A Collaboration with the University of Pittsburgh

Hearing begins for US Army sergeant accused of killing 16 Afghan civilians

The military hearing for a US Army sergeant accused of murdering 16 Afghan civilians in March began on Monday and is expected to last the remainder of the week. Sgt. Robert Bales was originally charged with 17 counts of murder, including women and children, in a Kandahar village, but one charge was dropped [JURIST reports] in June. Bales also stands accused of six counts of attempted murder, seven counts of assault, and illicit use of alcohol and steroids. Some speculate that Bales, who served three tours in Iraq prior to his tour in Afghanistan, may use symptoms of post-traumatic stress disorder as a defense to the killings. The hearing to determine whether there is enough evidence for a trial is proceeding according to Article 32 of the Uniform Code of Military Justice [text].

Bales allegedly went on a shooting rampage [JURIST report] in a Kandahar village in March and immediately turned himself in at his base. He is not the first US soldier prosecuted in relation to deaths of civilians in Afghanistan. In February, the US Army dropped charges [JURIST report] against Army Specialist Michael Wagnon, the last of five soldiers to be charged in connection with the killing of three Afghan civilians. In November, US Sgt. Calvin Gibbs was convicted on 15 charges [JURIST report] of murder, assault, and conspiracy in the same case. Before Gibbs was convicted, in March of last year, Army Specialist Jeremy Morlock admitted to three counts of murder [JURIST report] as part of a plot with other soldiers to kill Afghan civilians.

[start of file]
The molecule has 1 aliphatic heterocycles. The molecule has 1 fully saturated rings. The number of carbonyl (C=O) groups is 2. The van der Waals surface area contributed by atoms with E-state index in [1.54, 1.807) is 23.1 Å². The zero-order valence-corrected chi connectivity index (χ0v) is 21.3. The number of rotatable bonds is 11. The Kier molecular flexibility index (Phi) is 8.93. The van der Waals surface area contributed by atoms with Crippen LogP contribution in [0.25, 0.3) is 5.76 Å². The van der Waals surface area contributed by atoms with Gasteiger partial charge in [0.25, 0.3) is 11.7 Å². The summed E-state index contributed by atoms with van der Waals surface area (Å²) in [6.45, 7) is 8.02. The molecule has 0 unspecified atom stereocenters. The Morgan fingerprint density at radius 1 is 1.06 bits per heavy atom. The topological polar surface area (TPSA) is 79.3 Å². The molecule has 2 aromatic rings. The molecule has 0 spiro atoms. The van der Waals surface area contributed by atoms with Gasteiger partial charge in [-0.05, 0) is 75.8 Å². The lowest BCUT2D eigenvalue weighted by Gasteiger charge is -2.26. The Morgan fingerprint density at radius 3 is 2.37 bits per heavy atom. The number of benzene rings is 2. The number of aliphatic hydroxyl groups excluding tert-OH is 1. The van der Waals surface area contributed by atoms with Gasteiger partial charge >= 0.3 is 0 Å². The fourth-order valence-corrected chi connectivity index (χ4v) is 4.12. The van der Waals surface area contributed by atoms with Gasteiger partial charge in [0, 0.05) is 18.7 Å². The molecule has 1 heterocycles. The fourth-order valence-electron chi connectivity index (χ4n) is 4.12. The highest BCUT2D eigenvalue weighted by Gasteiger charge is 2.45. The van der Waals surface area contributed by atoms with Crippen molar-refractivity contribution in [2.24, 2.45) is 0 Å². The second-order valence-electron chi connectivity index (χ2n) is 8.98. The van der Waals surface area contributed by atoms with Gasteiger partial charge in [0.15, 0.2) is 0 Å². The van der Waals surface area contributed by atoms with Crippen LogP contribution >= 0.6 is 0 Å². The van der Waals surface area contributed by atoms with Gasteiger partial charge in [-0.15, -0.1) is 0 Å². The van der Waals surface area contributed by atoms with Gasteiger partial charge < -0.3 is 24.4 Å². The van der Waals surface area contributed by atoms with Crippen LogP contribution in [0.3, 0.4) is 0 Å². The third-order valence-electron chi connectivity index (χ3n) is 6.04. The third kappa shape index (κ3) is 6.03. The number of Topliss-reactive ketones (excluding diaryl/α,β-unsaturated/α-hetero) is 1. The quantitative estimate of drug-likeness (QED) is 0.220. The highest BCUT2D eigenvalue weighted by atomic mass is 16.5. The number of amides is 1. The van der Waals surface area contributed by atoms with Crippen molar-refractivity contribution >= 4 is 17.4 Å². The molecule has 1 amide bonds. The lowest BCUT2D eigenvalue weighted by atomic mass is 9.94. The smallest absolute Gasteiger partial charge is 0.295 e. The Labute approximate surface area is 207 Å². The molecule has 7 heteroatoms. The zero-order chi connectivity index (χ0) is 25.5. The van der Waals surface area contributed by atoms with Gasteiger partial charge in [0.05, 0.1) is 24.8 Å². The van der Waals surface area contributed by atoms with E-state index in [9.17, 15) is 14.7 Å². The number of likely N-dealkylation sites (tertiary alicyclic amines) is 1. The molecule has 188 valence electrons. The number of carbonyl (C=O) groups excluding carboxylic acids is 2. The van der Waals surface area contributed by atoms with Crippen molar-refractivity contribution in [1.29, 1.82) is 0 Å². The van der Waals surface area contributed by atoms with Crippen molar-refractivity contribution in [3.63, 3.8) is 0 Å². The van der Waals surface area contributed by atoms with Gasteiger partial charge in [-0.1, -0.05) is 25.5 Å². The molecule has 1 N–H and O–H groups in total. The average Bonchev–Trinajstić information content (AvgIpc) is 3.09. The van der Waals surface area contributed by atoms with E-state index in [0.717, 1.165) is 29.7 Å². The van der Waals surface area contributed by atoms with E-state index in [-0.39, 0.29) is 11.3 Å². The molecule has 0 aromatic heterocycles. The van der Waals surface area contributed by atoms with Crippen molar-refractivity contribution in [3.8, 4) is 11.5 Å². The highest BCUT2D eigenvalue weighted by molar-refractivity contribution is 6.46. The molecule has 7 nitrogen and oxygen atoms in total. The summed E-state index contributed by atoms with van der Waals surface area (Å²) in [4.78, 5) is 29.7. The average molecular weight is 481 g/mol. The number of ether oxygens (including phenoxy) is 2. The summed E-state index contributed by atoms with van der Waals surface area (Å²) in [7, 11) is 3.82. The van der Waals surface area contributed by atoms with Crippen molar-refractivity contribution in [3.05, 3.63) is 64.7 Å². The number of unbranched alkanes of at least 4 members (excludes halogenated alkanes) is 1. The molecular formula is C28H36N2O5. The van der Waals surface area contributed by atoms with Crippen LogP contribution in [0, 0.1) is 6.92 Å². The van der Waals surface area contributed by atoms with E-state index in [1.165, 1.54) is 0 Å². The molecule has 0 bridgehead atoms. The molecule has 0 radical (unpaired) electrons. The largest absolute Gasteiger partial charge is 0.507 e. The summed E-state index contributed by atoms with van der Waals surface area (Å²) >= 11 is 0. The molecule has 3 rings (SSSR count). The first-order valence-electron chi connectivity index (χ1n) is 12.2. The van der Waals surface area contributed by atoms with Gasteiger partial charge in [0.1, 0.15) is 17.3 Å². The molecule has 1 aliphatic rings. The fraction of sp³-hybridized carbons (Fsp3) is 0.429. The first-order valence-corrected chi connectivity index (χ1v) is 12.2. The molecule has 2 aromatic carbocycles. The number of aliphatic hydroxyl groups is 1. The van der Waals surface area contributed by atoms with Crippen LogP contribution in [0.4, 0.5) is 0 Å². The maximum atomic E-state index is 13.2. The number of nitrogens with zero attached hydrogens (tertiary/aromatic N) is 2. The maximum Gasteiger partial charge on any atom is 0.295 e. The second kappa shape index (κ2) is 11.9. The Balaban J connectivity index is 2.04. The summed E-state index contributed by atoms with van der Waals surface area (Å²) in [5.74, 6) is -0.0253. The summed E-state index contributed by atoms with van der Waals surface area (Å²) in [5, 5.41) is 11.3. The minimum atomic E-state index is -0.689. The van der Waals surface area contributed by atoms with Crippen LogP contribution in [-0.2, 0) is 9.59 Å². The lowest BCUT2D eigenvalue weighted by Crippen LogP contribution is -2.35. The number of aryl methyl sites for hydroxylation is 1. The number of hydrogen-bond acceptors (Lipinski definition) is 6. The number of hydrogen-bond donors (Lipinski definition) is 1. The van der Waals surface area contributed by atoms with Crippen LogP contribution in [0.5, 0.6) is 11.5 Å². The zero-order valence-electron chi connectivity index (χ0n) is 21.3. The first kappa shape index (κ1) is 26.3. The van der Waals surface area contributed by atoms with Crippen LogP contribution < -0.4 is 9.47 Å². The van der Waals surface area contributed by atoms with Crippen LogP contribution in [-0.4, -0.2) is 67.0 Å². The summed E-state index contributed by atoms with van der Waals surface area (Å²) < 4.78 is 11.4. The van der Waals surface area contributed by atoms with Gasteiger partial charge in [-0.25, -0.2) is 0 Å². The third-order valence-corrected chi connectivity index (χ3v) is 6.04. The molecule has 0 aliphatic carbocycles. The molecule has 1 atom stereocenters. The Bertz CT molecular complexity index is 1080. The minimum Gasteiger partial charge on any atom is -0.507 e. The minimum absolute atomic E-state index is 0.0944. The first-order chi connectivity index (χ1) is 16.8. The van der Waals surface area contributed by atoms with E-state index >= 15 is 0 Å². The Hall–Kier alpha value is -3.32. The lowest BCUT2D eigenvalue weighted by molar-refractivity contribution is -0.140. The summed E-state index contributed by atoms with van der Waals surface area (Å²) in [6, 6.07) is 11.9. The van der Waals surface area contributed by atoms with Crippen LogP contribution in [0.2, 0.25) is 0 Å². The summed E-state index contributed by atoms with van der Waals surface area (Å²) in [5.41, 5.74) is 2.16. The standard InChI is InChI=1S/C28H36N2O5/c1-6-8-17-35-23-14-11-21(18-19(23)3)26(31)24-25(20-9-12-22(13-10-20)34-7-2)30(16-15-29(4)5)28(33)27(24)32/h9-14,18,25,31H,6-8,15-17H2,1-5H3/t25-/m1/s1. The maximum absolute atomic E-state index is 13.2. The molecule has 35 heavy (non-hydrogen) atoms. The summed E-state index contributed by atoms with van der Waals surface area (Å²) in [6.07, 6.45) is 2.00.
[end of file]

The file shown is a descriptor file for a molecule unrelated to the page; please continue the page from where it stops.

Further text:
About Paper Chase

Paper Chase is JURIST's real-time legal news service, powered by a team of 30 law student reporters and editors led by law professor Bernard Hibbitts at the University of Pittsburgh School of Law. As an educational service, Paper Chase is dedicated to presenting important legal news and materials rapidly, objectively and intelligibly in an accessible format.

© Copyright JURIST Legal News and Research Services, Inc., 2013.